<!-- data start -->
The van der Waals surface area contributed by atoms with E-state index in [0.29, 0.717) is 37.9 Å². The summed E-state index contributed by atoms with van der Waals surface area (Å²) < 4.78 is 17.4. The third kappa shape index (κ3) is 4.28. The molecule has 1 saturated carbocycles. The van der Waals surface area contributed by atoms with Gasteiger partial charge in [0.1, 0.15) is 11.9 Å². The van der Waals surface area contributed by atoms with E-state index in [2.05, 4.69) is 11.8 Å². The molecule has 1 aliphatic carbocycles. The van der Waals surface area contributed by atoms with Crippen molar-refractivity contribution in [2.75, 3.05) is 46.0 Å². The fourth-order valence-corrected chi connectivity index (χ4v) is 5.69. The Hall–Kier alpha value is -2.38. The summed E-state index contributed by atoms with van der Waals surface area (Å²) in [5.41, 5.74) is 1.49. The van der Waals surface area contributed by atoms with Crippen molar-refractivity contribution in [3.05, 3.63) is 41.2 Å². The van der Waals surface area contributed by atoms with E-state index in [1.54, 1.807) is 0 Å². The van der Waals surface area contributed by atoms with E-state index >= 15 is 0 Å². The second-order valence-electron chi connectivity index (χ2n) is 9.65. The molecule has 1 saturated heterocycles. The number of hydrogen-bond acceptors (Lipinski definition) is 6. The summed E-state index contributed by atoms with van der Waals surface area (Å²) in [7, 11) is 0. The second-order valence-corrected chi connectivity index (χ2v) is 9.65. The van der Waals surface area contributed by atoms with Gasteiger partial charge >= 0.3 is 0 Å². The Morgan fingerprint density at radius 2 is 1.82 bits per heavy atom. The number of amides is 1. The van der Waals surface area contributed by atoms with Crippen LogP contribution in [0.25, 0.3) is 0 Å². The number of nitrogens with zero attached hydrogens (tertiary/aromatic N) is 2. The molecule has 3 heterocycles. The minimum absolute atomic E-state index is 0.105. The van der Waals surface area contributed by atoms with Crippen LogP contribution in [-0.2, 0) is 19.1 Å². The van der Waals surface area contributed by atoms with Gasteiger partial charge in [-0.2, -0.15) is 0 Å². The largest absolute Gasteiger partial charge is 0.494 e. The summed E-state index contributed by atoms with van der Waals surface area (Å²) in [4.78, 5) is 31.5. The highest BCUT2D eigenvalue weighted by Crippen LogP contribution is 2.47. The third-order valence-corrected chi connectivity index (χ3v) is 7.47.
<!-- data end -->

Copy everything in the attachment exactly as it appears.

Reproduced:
The van der Waals surface area contributed by atoms with E-state index in [0.29, 0.717) is 37.9 Å². The summed E-state index contributed by atoms with van der Waals surface area (Å²) < 4.78 is 17.4. The third kappa shape index (κ3) is 4.28. The molecule has 1 saturated carbocycles. The van der Waals surface area contributed by atoms with Gasteiger partial charge in [0.1, 0.15) is 11.9 Å². The van der Waals surface area contributed by atoms with E-state index in [2.05, 4.69) is 11.8 Å². The molecule has 1 aliphatic carbocycles. The van der Waals surface area contributed by atoms with Crippen molar-refractivity contribution in [2.75, 3.05) is 46.0 Å². The fourth-order valence-corrected chi connectivity index (χ4v) is 5.69. The Hall–Kier alpha value is -2.38. The summed E-state index contributed by atoms with van der Waals surface area (Å²) in [5.41, 5.74) is 1.49. The van der Waals surface area contributed by atoms with Crippen molar-refractivity contribution in [3.05, 3.63) is 41.2 Å². The van der Waals surface area contributed by atoms with E-state index in [1.54, 1.807) is 0 Å². The van der Waals surface area contributed by atoms with E-state index >= 15 is 0 Å². The second-order valence-electron chi connectivity index (χ2n) is 9.65. The molecule has 1 saturated heterocycles. The number of hydrogen-bond acceptors (Lipinski definition) is 6. The summed E-state index contributed by atoms with van der Waals surface area (Å²) in [7, 11) is 0. The second-order valence-corrected chi connectivity index (χ2v) is 9.65. The van der Waals surface area contributed by atoms with Gasteiger partial charge >= 0.3 is 0 Å². The Morgan fingerprint density at radius 2 is 1.82 bits per heavy atom. The number of amides is 1. The van der Waals surface area contributed by atoms with Crippen LogP contribution in [0.25, 0.3) is 0 Å². The number of nitrogens with zero attached hydrogens (tertiary/aromatic N) is 2. The molecule has 3 heterocycles. The minimum absolute atomic E-state index is 0.105. The van der Waals surface area contributed by atoms with Crippen LogP contribution in [-0.2, 0) is 19.1 Å². The van der Waals surface area contributed by atoms with Gasteiger partial charge in [-0.2, -0.15) is 0 Å². The largest absolute Gasteiger partial charge is 0.494 e. The summed E-state index contributed by atoms with van der Waals surface area (Å²) in [4.78, 5) is 31.5. The highest BCUT2D eigenvalue weighted by Crippen LogP contribution is 2.47. The third-order valence-corrected chi connectivity index (χ3v) is 7.47.